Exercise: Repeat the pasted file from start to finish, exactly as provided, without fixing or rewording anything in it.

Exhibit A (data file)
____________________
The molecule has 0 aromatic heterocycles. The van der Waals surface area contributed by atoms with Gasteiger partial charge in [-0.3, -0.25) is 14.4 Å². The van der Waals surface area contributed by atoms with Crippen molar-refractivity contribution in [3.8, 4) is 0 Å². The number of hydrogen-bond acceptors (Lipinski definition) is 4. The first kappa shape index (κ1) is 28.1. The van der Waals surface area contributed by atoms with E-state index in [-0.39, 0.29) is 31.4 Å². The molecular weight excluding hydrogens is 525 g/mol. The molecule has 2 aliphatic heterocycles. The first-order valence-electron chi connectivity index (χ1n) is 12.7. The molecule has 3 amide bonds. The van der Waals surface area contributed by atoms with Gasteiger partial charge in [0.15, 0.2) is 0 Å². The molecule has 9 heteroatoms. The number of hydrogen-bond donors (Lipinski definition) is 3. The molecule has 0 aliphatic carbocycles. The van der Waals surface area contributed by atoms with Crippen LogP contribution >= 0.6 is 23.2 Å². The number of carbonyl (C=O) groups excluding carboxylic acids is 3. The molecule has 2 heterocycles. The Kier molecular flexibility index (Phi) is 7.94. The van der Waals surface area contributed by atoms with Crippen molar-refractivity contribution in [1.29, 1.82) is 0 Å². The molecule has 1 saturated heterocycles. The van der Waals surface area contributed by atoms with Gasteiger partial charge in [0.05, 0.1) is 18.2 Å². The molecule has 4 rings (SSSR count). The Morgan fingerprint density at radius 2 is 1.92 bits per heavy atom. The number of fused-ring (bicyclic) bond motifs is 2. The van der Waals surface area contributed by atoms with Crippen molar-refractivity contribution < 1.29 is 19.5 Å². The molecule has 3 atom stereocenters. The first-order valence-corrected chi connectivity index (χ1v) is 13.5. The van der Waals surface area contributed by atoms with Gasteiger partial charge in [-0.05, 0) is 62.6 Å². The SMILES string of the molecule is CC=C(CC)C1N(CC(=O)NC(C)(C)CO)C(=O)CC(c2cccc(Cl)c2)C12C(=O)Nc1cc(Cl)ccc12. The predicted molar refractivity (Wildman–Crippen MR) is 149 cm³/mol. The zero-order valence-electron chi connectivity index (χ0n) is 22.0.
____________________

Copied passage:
The molecule has 0 aromatic heterocycles. The van der Waals surface area contributed by atoms with Gasteiger partial charge in [-0.3, -0.25) is 14.4 Å². The van der Waals surface area contributed by atoms with Crippen molar-refractivity contribution in [3.8, 4) is 0 Å². The number of hydrogen-bond acceptors (Lipinski definition) is 4. The first kappa shape index (κ1) is 28.1. The van der Waals surface area contributed by atoms with E-state index in [-0.39, 0.29) is 31.4 Å². The molecular weight excluding hydrogens is 525 g/mol. The molecule has 2 aliphatic heterocycles. The first-order valence-electron chi connectivity index (χ1n) is 12.7. The molecule has 3 amide bonds. The van der Waals surface area contributed by atoms with Gasteiger partial charge in [0.15, 0.2) is 0 Å². The molecule has 9 heteroatoms. The number of hydrogen-bond donors (Lipinski definition) is 3. The molecule has 0 aliphatic carbocycles. The van der Waals surface area contributed by atoms with Crippen LogP contribution >= 0.6 is 23.2 Å². The number of carbonyl (C=O) groups excluding carboxylic acids is 3. The molecule has 2 heterocycles. The Kier molecular flexibility index (Phi) is 7.94. The van der Waals surface area contributed by atoms with Crippen molar-refractivity contribution in [1.29, 1.82) is 0 Å². The molecule has 1 saturated heterocycles. The van der Waals surface area contributed by atoms with Gasteiger partial charge in [0.05, 0.1) is 18.2 Å². The molecule has 4 rings (SSSR count). The Morgan fingerprint density at radius 2 is 1.92 bits per heavy atom. The number of fused-ring (bicyclic) bond motifs is 2. The van der Waals surface area contributed by atoms with Crippen molar-refractivity contribution < 1.29 is 19.5 Å². The molecule has 3 atom stereocenters. The first-order valence-corrected chi connectivity index (χ1v) is 13.5. The van der Waals surface area contributed by atoms with Gasteiger partial charge in [-0.05, 0) is 62.6 Å². The SMILES string of the molecule is CC=C(CC)C1N(CC(=O)NC(C)(C)CO)C(=O)CC(c2cccc(Cl)c2)C12C(=O)Nc1cc(Cl)ccc12. The predicted molar refractivity (Wildman–Crippen MR) is 149 cm³/mol. The zero-order valence-electron chi connectivity index (χ0n) is 22.0.